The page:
What did you do for spring break? Maybe you visited a foreign country and soaked up some culture or went to the beach and soaked up some sun. I just hope you managed to unplug for the majority of it.

Despite some persistent societal messages to the contrary, including some fawning by media, there is nothing noble about being such a workaholic that you skip vacations, hardly sleep, and answer email at 3 a.m. It's bad for your personal health, and it ultimately harms your professional performance and those around you as well. If you're a business leader, it logically follows that your lack of downtime is harming your company too.

Former Yahoo CEO Marissa Mayer gave an infamous interview wherein she talked about putting in 130-hour weeks at Google by being "strategic" about things like bathroom breaks. She went on to suggest she could predict which startups would be successful based on how many people were in the office over weekends.

Mayer got pushback for these statements and rightfully so. The extreme work-life imbalance she espouses isn't just unappealing; it's unsustainable and, more importantly, unhelpful.

And yet, there are so many workplaces where employees still feel an obligation to be at their desks for an arbitrary number of hours per week and think it'll look bad if they take time off. To reverse this trend, change needs to start at the top, with business leaders going on vacation and empowering their teams to manage without them.

Don't feed the humblebraggers

You encounter them in every industry and every size company, those executives who declare, "I haven't taken time off in X years!" Sure, founders of early-stage startups can't jet off to Bali and unplug for weeks at a time but we all need to understand what our bodies and minds need in order to stay productive, creative, and effective in our jobs.

Rather than respond to workaholics with awe, express concern and give them a primer on the importance of downtime.

At the same time, develop some empathy for the weary workhorses. For many, their entire self-image is tied to this identity; if they can't immerse themselves in work, they don't know who they are or what to do with themselves. For others, they're simply products of a work environment driven by presenteeism.

Let teams know time off is okay--and encouraged

I wish more managers would follow former Vice President Joe Biden's example and actually encourage ambitious overachievers to give themselves a break, as he did in a letter reminding his staff, "I do not expect nor do I want any of you to miss or sacrifice important family obligations for work."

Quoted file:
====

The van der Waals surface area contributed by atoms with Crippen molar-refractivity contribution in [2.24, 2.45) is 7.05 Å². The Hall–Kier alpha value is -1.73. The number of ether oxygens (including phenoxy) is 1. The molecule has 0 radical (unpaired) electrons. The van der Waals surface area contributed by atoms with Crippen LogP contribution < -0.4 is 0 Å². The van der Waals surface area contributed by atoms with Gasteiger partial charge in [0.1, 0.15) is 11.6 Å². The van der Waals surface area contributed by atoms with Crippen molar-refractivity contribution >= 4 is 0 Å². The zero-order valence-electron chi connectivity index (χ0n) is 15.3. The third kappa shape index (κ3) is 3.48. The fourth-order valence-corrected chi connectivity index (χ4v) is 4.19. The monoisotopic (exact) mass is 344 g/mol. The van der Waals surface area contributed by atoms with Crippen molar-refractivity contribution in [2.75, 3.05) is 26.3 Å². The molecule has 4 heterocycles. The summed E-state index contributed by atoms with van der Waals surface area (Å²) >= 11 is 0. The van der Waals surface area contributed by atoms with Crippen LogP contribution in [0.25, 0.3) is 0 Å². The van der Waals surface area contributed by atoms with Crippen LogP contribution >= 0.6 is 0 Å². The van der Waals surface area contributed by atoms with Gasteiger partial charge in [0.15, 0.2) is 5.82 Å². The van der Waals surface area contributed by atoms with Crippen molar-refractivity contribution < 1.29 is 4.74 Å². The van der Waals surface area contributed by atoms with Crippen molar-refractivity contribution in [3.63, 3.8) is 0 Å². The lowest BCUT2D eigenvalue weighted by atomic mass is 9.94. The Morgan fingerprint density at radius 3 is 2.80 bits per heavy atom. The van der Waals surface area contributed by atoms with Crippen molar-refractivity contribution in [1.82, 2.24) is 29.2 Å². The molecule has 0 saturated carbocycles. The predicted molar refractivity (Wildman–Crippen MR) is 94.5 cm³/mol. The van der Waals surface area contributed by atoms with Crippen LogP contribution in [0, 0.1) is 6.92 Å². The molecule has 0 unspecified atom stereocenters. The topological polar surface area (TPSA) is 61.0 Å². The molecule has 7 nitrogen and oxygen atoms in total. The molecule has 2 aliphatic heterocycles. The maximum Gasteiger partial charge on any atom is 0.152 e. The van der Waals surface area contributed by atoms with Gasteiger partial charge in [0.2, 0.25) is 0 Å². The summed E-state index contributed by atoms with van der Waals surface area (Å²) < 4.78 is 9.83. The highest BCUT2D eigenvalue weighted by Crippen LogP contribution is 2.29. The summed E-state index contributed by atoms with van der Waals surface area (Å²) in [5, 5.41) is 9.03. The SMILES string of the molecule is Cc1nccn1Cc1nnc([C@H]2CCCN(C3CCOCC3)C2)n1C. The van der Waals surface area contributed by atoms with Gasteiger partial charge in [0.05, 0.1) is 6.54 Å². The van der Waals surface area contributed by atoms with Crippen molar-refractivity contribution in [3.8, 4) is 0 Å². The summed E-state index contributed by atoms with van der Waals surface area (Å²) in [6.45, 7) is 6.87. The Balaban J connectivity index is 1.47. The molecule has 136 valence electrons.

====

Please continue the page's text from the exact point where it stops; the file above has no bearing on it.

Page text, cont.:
Like a lot of companies in the Bay Area, my company offers unlimited PTO (paid time off). When outsiders hear this, they often ask half-jokingly whether anyone bothers coming to work. In fact, plenty of people still do need that nudge of encouragement to take time off, and I attribute that to our culture and the type of person it attracts.

People join our team because they're inspired by our mission to improve lives through learning and because we invest in employee development. They aren't the type to put in the minimum effort it takes to pick up a paycheck.

In return, we expect people to be responsible professionals. We trust them to know their limits, to take appropriate breaks, and to do it without leaving coworkers in the lurch.

Build it into workplace culture

It's been exciting to see workplace wellness courses gain momentum among Udemy for Business customers. This tells me more organizations grasp the connection between employee well-being and company performance. It's much easier to manage without a star performer for a week or two than to lose them forever due to burnout.

And, to be clear, vacation isn't simply doing remote work from a sunnier climate. With Wi-Fi, email, and VPN, any vacation can feel just like a day at the office. Sometimes that's unavoidable, and it may be okay, as long as expectations and boundaries are cleared up front.

But generally speaking, this is time off the company clock and needs to be respected as such. PTO is part of the employee's compensation package so, by asking them to compromise how they use it, you're asking them to accept less for doing their jobs.

Enjoy it; you've earned it

Employees who feel respected and valued by their employers are more engaged and put in more effort. Alternately, if you run your company like a sweatshop, you'll churn through people constantly and word will spread, making it harder to attract new talent. Show your team you trust them, and they'll make it worth your while.

When you look back later in life, you probably won't regret not being at work for a few days, but you might very well regret what you missed outside of work.

As for me, I just got back from a visit to Legoland with my wife and daughters over spring break. Yes, I brought my laptop with me, and I did send some emails, but the focus of my time was on being present with my family. After all, they're a big reason I work so hard the rest of the time.